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iTunes Minus DRM = iTunes Plus

So if it wasn't obvious from this morning's column or podcast (listen/subscribe/iTunes): Yes, I do have the iTunes Plus enabled on my own iTunes Store account. And if I could upgrade every one of my purchases to Plus, I would.

I like the iPod and iTunes, but I also like not having to worry about being shut out of some other gadget or program later on. ITunes Plus downloads terminate that anxiety.

Here's some extra details about this topic and how I put together the column:

* I was pleasantly surprised to see just how many different kinds of hardware and software support the AAC format (which, contrary to what some people think, Apple neither invented nor controls--AAC is as open as MP3 and cheaper to use in many cases). In addition to the portable players I tested, the media software on some newer BlackBerry smartphones also supports AAC, as do most wireless media receivers and even many car-stereo CD players that can read AAC files off data CDs.

* For anybody who would like to repeat my testing of iTunes Plus sound quality compared to ordinary iTunes downloads, I bought regular and Plus copies of Coldplay's "Clocks," OK Go's "Here It Goes Again" and a London Symphony Orchestra performance of Gustav Holst's "The Planets." You may not be surprised to hear the biggest differences in sound quality emerged with the last work, a far more complex piece of music.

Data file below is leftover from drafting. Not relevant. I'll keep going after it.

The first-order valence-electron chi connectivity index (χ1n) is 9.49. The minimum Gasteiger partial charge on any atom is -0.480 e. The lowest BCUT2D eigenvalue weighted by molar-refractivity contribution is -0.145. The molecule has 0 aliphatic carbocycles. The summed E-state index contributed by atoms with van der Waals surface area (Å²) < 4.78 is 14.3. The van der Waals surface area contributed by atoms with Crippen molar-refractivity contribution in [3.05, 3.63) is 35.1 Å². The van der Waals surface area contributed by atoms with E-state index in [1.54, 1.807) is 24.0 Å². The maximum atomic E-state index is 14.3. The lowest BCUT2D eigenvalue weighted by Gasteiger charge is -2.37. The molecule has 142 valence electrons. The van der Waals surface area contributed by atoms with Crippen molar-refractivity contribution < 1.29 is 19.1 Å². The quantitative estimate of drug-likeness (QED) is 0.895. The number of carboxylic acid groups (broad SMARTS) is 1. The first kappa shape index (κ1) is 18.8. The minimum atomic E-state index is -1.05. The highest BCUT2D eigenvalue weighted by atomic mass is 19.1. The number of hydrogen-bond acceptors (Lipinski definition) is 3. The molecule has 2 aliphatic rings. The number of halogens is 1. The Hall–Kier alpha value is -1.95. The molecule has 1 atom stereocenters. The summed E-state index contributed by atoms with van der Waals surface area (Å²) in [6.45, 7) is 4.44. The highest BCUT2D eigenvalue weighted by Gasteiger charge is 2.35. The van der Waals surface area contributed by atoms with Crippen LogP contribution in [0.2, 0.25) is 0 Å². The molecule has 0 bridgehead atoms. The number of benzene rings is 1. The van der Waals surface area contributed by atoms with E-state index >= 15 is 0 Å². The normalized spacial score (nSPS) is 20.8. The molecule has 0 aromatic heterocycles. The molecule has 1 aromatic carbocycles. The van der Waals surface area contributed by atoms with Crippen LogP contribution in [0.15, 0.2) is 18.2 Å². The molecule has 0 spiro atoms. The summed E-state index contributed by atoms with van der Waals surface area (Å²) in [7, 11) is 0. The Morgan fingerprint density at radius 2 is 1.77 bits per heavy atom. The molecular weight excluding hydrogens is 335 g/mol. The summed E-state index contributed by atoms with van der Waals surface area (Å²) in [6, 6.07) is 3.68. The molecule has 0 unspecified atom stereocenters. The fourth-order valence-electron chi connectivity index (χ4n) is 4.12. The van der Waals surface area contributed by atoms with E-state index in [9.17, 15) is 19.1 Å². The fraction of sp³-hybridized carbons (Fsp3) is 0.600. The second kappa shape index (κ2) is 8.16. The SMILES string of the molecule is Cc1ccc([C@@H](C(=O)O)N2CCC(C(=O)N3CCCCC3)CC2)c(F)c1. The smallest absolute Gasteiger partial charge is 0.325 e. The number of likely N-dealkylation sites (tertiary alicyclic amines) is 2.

* In any discussion of sound quality, however, it's important to distinguish between differences that you can remember easily and those that only surface when you play the same song in different formats--not exactly how most people listen to music. I also wonder if there isn't something of a placebo effect; if you tell somebody that a song features twice the bit rate as before, will they think it sounds better even if there's no perceptible difference?

* To extract the audio from a purchased video, I imported the video file into iMovie HD, then immediately exported it, using the "Expert Settings" command to convert its sound track to an uncompressed .wav file (which can be easily compressed into MP3 or AAC format with iTunes). There must be a simpler way to do so--any suggestions?--but if not I'll bet there will be one soon enough.

* I asked Apple how many iTunes Plus purchases have been made so far, but the company isn't ready to release numbers yet. But I'll be shocked if a lot of iTunes customers don't trade up their existing libraries.

Will you be among them? Let me know in the comments. Or, if you're free from 2 to 3 today, in my Web chat.

By Rob Pegoraro  |  June 14, 2007; 9:49 AM ET
Categories:  Music  
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